The space suit alone weighs 47 kilograms (104 pounds), the primary life support system adds another 67 kilograms (148 pounds), and the helmet, lights, and camera, at 3.6 kilograms (8 pounds), bring the total weight of the EMU to 117.6 kilograms (260 pounds). The gloves, with miniature heating units, are now custom-fitted at a cost of approximately $20,000 apiece. A suit costs approximately $1.5 million.
The modular EMU used in conjunction with the construction of the International Space Station has been modified to be capable of 25 EVAs (walks in space) and can stay in orbit up to 9 months. The suits used today have a life expectancy of about 25 years.
Future Martian Exploration
ILC and Hamilton Sunstrand engineers are developing a suit that is especially nimble yet sturdy enough for long walks through difficult terrain. Astronauts need sufficient mobility to recover from falls, carry their backpacks, and complete geological experiments. The gravity on Mars is three-eighths that of Earth, compared to the one-sixth gravity on the Moon. The new suits use soft fabric and lightweight aluminum, making them lighter, cheaper, and easier to put on and take off, with greater mobility for an operational environment of fractional gravity or even zero gravity. The aluminum surface will allow higher pressure than the space shuttle/space station suits—about 8.3 psi—which is closer to Earth-like atmospheric pressures, eliminating the need to prebreathe pure oxygen.
see also Apollo (volume 3); Life Support (volume 3); Sanitary Facilities (volume 3); Space Walks (volume 3).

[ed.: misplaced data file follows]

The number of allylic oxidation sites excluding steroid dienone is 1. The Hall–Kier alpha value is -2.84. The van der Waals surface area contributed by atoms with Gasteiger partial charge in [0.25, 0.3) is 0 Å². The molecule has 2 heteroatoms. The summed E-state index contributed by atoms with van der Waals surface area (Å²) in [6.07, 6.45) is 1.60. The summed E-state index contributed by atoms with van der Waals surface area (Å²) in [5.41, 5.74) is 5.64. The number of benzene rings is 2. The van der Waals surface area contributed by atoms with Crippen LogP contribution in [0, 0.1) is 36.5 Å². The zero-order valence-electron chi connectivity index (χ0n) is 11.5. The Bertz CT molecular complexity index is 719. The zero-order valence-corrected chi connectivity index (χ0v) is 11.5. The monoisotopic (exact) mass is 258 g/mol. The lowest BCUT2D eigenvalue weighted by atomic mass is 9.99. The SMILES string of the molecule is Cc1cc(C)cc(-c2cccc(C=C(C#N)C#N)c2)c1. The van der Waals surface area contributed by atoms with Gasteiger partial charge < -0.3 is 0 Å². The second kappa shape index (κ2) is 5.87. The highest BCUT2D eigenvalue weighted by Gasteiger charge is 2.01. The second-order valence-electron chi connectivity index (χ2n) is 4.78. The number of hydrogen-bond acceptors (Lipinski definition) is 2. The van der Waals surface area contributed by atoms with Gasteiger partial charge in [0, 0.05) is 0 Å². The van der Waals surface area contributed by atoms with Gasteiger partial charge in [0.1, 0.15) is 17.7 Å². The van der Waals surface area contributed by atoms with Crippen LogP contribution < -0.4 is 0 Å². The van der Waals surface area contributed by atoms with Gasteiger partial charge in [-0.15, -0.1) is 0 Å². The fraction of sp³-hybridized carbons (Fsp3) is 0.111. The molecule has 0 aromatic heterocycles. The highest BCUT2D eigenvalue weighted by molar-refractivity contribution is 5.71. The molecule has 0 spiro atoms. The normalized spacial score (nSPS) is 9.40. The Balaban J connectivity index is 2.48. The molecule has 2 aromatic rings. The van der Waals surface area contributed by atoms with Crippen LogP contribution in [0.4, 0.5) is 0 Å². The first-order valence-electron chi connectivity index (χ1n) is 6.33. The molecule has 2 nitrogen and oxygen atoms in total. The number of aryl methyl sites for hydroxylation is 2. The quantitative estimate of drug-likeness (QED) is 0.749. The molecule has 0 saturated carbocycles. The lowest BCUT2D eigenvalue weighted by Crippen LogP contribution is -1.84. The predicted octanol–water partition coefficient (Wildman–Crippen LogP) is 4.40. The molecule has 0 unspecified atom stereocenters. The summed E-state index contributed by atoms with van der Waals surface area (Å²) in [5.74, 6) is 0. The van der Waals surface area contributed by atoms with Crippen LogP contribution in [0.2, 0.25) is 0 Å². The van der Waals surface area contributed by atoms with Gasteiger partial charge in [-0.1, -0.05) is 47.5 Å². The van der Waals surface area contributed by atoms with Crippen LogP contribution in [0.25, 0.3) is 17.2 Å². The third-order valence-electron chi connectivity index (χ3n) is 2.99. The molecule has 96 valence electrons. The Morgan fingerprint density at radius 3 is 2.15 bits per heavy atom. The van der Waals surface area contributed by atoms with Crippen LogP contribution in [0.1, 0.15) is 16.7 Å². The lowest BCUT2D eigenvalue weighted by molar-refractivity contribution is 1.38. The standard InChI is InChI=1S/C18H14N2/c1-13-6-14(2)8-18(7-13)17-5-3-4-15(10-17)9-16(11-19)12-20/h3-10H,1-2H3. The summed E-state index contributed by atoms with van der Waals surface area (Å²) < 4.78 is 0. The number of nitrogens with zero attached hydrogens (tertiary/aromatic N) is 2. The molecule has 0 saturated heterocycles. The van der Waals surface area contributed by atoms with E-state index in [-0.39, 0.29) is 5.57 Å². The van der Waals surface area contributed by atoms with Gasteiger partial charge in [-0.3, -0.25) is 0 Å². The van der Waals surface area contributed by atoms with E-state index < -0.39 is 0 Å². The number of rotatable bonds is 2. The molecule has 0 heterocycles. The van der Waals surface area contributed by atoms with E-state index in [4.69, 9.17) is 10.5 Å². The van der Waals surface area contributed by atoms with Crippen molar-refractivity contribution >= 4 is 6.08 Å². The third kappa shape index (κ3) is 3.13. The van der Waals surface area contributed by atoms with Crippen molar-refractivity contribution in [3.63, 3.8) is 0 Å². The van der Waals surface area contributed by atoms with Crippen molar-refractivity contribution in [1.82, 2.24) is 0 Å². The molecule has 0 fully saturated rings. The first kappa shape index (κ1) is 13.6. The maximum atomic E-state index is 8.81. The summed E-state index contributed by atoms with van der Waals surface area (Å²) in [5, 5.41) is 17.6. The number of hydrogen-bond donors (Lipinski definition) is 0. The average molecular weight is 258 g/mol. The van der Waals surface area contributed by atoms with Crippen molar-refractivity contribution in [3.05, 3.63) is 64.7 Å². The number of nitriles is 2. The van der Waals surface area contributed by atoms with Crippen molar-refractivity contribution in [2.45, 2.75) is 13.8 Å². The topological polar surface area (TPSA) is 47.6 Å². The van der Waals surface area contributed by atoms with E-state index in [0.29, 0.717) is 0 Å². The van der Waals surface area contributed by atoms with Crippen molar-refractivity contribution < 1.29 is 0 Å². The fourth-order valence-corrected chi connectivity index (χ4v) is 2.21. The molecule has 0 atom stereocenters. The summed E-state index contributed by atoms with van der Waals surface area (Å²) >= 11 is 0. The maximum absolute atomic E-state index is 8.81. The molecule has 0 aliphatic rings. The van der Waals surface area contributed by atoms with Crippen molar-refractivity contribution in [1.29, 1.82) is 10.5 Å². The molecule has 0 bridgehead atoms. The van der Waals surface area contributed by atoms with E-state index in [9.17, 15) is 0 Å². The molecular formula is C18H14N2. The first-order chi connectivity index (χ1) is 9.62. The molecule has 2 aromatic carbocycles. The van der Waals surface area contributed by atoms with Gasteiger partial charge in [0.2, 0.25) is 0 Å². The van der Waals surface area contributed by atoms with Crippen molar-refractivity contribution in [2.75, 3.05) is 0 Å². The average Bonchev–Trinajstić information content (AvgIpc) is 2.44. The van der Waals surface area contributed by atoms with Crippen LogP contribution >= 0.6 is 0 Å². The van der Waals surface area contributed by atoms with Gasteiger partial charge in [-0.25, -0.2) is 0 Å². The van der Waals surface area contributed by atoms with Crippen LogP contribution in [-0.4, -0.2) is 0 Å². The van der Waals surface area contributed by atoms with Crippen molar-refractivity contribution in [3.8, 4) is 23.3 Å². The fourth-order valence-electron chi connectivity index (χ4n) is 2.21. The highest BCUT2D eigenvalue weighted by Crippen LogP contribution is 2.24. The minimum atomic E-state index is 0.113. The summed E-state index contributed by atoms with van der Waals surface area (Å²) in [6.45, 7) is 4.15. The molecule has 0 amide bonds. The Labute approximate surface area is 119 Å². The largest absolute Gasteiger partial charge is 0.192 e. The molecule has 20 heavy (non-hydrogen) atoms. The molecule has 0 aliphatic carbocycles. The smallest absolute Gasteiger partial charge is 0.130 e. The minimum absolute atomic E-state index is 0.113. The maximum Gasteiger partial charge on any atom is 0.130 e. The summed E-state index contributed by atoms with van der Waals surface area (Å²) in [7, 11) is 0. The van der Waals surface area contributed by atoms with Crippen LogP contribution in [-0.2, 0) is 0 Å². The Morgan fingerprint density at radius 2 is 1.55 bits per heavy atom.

Lillian D. Kozloski
Arnold, H. J. P., ed. Man In Space. New York: Smithmark, 1993.
Baker, David. The History of Manned Spaceflight. New York: Crown, 1981.
Clark, Phillip The Soviet Manned Space Program, New York: Orion, 1988.
Kozloski, Lillian. U.S. Space Gear. Washington, DC: Smithsonian Institution Press,2000.
Mohler, Stanley R., and Bobby H. Johnson. Wiley Post, His Winnie Mae, and the World's First Pressure Suit. Washington, DC: Smithsonian Institution Press, 1971.
Sawyer, Kathy. "Suited for Space." Washington Post, October 14, 1998: H-1, 4, 5.
Warren, Michael. "Inside the Spacesuit." Final Frontier (January-February 1999):30-35.
Wilde, Richard C., Isaak P. Abramov, and James W. McBarron II. Extravehicular Individual Life Support: A Comparison of American and Russian Systems. SAE Paper No. 932223. Paper presented at the 23rd International Conference on Environmental Systems, Colorado Springs, CO, July 12-15, 1993.
*The U.S. astronauts during the Apollo missions were the first and only humans to land and walk on the Moon.
"Space Suits." Space Sciences. . Encyclopedia.com. (October 20, 2018). http://www.encyclopedia.com/science/news-wires-white-papers-and-books/space-suits